ZIMBABWE – GRAIN milling company, Blue Ribbon Foods Limited has saved around US$4,5 million in the past 18 months after procuring maize locally from farmers who were contracted under Government’s import substitution programme, known as Command Agriculture.

This comes as the company bought around 100 000 tonnes of maize from the 2016/ 2017 Command Agriculture scheme.

Blue Ribbon chief executive officer Mounir Bhakresa told The Herald Business that the company intends to continue buying its maize requirements locally to save foreign currency.

“We haven’t bought (imported) maize for about 18 months now, thanks to Government’s import substitution programme (Command Agriculture) which has made (helped) us procure all our requirements locally.

“By so doing we will be saving a lot of the much needed foreign currency. An amount of around $3 million yearly can be saved by local procurement,” said Bhakresa.

Out of the 800 000 tonnes that were procured from the Government by the Grain Millers Association of Zimbabwe (GMAZ), Blue Ribbon bought 100 000 tonnes of that.

It is believed that the grain milling company spent US$24 million on grain.

Blue Ribbon is also banking on command wheat production to reduce foreign payments.

“The wheat business is facing challenges that we require the monetary authorities to be aware of. We have been importing 100 percent of our wheat requirements, only until we started receiving the Command Wheat harvests in November and this was a welcome development as we had to reduce our level of foreign remittances as an economy.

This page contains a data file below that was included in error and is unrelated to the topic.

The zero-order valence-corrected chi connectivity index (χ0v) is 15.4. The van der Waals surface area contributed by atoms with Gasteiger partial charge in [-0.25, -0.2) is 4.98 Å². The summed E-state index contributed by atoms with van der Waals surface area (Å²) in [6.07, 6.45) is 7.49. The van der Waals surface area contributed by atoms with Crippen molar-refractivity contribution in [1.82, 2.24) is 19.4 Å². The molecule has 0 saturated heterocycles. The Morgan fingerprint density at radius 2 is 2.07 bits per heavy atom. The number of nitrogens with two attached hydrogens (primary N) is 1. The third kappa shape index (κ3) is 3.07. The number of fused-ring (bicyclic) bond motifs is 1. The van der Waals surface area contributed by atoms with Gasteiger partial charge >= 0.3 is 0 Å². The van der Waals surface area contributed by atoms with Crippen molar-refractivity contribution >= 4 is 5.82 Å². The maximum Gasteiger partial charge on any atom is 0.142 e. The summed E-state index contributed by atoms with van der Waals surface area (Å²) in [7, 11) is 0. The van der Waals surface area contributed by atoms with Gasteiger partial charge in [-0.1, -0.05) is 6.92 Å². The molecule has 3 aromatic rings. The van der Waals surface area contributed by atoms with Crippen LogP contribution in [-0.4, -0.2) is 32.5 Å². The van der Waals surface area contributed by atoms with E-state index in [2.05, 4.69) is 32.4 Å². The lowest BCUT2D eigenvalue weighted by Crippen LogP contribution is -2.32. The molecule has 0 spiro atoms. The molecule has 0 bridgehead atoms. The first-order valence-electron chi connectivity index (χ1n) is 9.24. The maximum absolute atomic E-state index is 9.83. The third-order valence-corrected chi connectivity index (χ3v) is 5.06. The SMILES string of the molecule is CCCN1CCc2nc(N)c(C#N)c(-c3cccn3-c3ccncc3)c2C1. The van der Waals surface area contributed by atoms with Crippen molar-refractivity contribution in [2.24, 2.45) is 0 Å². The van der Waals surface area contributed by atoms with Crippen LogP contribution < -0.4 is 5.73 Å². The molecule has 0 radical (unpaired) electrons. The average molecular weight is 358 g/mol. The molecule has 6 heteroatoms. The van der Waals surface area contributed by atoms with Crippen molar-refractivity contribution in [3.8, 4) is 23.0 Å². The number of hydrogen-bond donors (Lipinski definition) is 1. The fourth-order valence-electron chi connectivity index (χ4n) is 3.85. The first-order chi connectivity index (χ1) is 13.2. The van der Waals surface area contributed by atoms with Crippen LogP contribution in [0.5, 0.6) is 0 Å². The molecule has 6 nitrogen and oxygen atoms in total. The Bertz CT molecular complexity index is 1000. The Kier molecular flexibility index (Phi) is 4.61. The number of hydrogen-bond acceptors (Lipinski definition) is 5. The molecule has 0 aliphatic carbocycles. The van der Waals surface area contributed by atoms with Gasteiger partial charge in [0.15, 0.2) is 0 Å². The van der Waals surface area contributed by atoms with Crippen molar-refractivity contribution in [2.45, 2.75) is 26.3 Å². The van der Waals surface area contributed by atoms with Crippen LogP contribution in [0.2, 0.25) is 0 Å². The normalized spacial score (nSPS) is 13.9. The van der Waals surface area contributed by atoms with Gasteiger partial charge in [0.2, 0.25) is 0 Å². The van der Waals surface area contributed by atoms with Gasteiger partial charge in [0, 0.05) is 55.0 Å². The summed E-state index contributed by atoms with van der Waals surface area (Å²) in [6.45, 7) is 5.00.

We have accumulated a foreign debt which we have not yet been able to remit for payment. Our foreign wheat supplier has since stopped further supplies and is insisting on receiving at least US$3 million.

“Our failure to remit the said minimum amount poses imminent threat to our production and as I speak we have acute stocks of (both) local and imported wheat,” said Bhakresa.

The grain milling industry’s monthly maize meal production currently stands at 58,000 metric tonnes with all maize coming from the local farmers.

Government has banned cheap genetically modified organism (GMO) maize meal imports which used to dominate the southern part of the country as they were killing small scale indigenous millers.

This has helped the resuscitation of Blue Ribbon Foods and has pushed capacity utilisation of all grain milling companies to 100 percent.

Blue Ribbon Foods is also working on diversifying into beverages manufacturing and the project is expected to create an estimated 1 000 jobs across value chains.

The milling company is expecting to open a US$3 million maize and wheat plant in June this year.

Given the Government’s “Zimbabwe is open for business” policy, the firm would take advantage of the current momentum to grow its business and revive its various operations.

By year end Blue Ribbon expects to open new ventures worth about US$10 million as part of efforts to grow its operations.

The Herald